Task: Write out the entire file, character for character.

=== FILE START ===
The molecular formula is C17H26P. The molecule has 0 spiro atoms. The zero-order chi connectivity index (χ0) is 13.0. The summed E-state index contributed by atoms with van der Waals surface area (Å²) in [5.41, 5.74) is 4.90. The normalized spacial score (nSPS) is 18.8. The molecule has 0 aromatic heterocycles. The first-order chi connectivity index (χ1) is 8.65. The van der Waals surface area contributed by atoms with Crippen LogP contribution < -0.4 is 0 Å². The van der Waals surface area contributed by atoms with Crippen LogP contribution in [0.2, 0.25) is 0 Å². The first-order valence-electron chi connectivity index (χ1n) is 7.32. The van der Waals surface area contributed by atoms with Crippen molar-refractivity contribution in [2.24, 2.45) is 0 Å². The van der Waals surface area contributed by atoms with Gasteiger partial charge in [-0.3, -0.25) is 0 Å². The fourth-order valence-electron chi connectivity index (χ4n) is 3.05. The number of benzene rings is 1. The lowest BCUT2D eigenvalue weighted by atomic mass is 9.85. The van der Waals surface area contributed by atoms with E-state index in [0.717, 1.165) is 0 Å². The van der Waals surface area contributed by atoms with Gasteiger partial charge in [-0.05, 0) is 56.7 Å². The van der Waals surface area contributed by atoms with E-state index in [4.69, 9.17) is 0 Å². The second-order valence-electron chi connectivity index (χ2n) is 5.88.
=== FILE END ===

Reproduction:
The molecular formula is C17H26P. The molecule has 0 spiro atoms. The zero-order chi connectivity index (χ0) is 13.0. The summed E-state index contributed by atoms with van der Waals surface area (Å²) in [5.41, 5.74) is 4.90. The normalized spacial score (nSPS) is 18.8. The molecule has 0 aromatic heterocycles. The first-order chi connectivity index (χ1) is 8.65. The van der Waals surface area contributed by atoms with Crippen LogP contribution < -0.4 is 0 Å². The van der Waals surface area contributed by atoms with Crippen LogP contribution in [0.2, 0.25) is 0 Å². The first-order valence-electron chi connectivity index (χ1n) is 7.32. The van der Waals surface area contributed by atoms with Crippen molar-refractivity contribution in [2.24, 2.45) is 0 Å². The van der Waals surface area contributed by atoms with Gasteiger partial charge in [-0.3, -0.25) is 0 Å². The fourth-order valence-electron chi connectivity index (χ4n) is 3.05. The number of benzene rings is 1. The lowest BCUT2D eigenvalue weighted by atomic mass is 9.85. The van der Waals surface area contributed by atoms with E-state index in [0.717, 1.165) is 0 Å². The van der Waals surface area contributed by atoms with Gasteiger partial charge in [-0.05, 0) is 56.7 Å². The van der Waals surface area contributed by atoms with E-state index in [4.69, 9.17) is 0 Å². The second-order valence-electron chi connectivity index (χ2n) is 5.88.